The main pitfall of doing any "cost/benefit analysis" on Linux gaming is that most studios look at the short-term, "here and now" numbers and judge it from there. But there are a lot of intangibles that come with bringing your game to a free and open platform with a bunch of technologists and social media magnates just hungering for your games. If you just look at it in terms of immediate profits, most games based heavily on Windows-only technologies are not worth the cost.

Supporting Linux has to be a long-term strategy for the company, and it has to involve going "all in" on the Linux platform: supporting it as the premiere platform for all of your titles, and driving adoption of the platform by way of your games.

A lot of developers are rightfully fed up with the lack of flexibility and tyrannical behavior of Microsoft, and would benefit hugely from using a free and open operating system with no strings attached. But all they're willing to do is run "market studies" to determine the approximate number of people currently on that platform who are willing to buy their games, so almost always those calculations come up short. They're just taking the wrong approach. You can't just bring a game to Linux as casually as you might add PS3 support to a PC/Xbox game, because on well-established platforms you can just drop the game into retail stores and the profit will come with minimal effort on your part.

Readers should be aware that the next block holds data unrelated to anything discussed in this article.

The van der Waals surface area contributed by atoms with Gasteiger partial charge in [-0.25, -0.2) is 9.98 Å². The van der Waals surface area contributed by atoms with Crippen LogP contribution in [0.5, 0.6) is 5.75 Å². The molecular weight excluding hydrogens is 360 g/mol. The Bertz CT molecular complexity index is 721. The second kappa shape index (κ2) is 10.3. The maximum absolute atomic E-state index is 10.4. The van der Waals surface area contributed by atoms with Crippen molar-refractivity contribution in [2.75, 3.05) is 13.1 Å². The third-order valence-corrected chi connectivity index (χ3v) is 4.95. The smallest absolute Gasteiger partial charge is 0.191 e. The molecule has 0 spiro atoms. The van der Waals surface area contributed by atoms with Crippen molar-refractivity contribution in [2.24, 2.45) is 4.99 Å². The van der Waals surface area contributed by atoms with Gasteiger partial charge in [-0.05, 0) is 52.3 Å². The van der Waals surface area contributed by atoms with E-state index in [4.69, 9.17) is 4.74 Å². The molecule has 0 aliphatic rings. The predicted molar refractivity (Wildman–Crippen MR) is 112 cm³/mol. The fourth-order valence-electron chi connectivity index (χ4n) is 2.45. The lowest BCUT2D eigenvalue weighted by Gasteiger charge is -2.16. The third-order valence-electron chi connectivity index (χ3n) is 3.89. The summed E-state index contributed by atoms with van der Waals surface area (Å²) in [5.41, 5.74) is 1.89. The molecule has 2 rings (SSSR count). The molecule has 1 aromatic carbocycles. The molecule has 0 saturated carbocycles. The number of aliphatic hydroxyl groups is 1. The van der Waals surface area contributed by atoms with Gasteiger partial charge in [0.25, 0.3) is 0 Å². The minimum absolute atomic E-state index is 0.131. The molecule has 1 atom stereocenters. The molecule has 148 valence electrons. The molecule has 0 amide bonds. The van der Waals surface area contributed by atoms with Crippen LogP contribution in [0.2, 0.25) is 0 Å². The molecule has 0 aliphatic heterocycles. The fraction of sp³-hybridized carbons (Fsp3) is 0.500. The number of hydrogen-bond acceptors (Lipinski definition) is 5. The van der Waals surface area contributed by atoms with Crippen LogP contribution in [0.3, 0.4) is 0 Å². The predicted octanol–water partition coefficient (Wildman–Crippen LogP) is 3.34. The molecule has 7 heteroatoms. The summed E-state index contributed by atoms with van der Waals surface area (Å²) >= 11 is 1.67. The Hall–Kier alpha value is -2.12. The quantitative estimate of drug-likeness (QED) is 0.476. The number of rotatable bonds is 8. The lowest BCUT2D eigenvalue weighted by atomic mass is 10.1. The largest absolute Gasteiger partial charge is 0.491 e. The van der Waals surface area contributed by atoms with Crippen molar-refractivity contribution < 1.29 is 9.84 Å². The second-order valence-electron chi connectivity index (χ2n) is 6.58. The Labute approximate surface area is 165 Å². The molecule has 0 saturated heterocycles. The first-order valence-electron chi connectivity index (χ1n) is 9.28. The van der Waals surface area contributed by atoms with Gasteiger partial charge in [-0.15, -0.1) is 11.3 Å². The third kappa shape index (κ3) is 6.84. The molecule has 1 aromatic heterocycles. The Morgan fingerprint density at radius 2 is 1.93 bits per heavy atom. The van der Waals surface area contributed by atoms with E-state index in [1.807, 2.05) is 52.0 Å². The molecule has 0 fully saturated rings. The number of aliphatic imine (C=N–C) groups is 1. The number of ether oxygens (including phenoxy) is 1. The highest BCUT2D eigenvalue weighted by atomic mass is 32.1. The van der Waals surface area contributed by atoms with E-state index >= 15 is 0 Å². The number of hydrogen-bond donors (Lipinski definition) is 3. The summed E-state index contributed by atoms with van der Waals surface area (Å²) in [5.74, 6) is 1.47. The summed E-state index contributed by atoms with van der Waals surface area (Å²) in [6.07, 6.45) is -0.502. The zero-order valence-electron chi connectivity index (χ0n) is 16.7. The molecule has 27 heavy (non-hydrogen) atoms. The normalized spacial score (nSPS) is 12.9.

Most companies don't want to build a platform user base simultaneously with porting games to that platform. Valve is the thought leader in that space among game developers. Others need to follow in order for the movement to succeed, though, and put a forceful end to the notion that you have to keep Windows around to play games.